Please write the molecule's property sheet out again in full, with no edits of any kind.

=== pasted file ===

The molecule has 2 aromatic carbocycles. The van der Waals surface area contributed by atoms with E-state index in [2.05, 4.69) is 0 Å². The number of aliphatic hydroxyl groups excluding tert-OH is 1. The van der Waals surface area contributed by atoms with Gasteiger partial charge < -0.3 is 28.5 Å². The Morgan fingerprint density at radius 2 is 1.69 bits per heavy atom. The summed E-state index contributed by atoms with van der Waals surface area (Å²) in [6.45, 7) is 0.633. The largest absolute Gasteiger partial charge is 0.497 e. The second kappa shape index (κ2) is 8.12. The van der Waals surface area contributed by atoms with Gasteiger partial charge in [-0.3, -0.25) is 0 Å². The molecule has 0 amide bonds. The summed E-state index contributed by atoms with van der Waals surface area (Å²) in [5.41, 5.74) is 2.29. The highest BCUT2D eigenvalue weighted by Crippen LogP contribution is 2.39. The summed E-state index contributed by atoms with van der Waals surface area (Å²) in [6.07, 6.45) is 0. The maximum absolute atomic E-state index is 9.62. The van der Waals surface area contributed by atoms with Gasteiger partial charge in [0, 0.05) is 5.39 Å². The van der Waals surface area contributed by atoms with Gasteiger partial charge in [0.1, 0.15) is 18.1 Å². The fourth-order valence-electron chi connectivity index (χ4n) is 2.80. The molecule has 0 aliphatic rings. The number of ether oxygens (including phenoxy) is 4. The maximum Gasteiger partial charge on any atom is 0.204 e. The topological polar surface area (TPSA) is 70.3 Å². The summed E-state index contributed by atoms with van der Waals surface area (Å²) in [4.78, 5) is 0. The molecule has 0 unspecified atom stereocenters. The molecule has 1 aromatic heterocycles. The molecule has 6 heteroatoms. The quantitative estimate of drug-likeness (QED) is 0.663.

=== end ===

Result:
The molecule has 2 aromatic carbocycles. The van der Waals surface area contributed by atoms with E-state index in [2.05, 4.69) is 0 Å². The number of aliphatic hydroxyl groups excluding tert-OH is 1. The van der Waals surface area contributed by atoms with Gasteiger partial charge < -0.3 is 28.5 Å². The Morgan fingerprint density at radius 2 is 1.69 bits per heavy atom. The summed E-state index contributed by atoms with van der Waals surface area (Å²) in [6.45, 7) is 0.633. The largest absolute Gasteiger partial charge is 0.497 e. The second kappa shape index (κ2) is 8.12. The van der Waals surface area contributed by atoms with Gasteiger partial charge in [-0.3, -0.25) is 0 Å². The molecule has 0 amide bonds. The summed E-state index contributed by atoms with van der Waals surface area (Å²) in [5.41, 5.74) is 2.29. The highest BCUT2D eigenvalue weighted by Crippen LogP contribution is 2.39. The summed E-state index contributed by atoms with van der Waals surface area (Å²) in [6.07, 6.45) is 0. The maximum absolute atomic E-state index is 9.62. The van der Waals surface area contributed by atoms with Gasteiger partial charge in [0, 0.05) is 5.39 Å². The van der Waals surface area contributed by atoms with Gasteiger partial charge in [0.1, 0.15) is 18.1 Å². The fourth-order valence-electron chi connectivity index (χ4n) is 2.80. The molecule has 0 aliphatic rings. The number of ether oxygens (including phenoxy) is 4. The maximum Gasteiger partial charge on any atom is 0.204 e. The topological polar surface area (TPSA) is 70.3 Å². The summed E-state index contributed by atoms with van der Waals surface area (Å²) in [4.78, 5) is 0. The molecule has 0 unspecified atom stereocenters. The molecule has 1 aromatic heterocycles. The molecule has 6 heteroatoms. The quantitative estimate of drug-likeness (QED) is 0.663.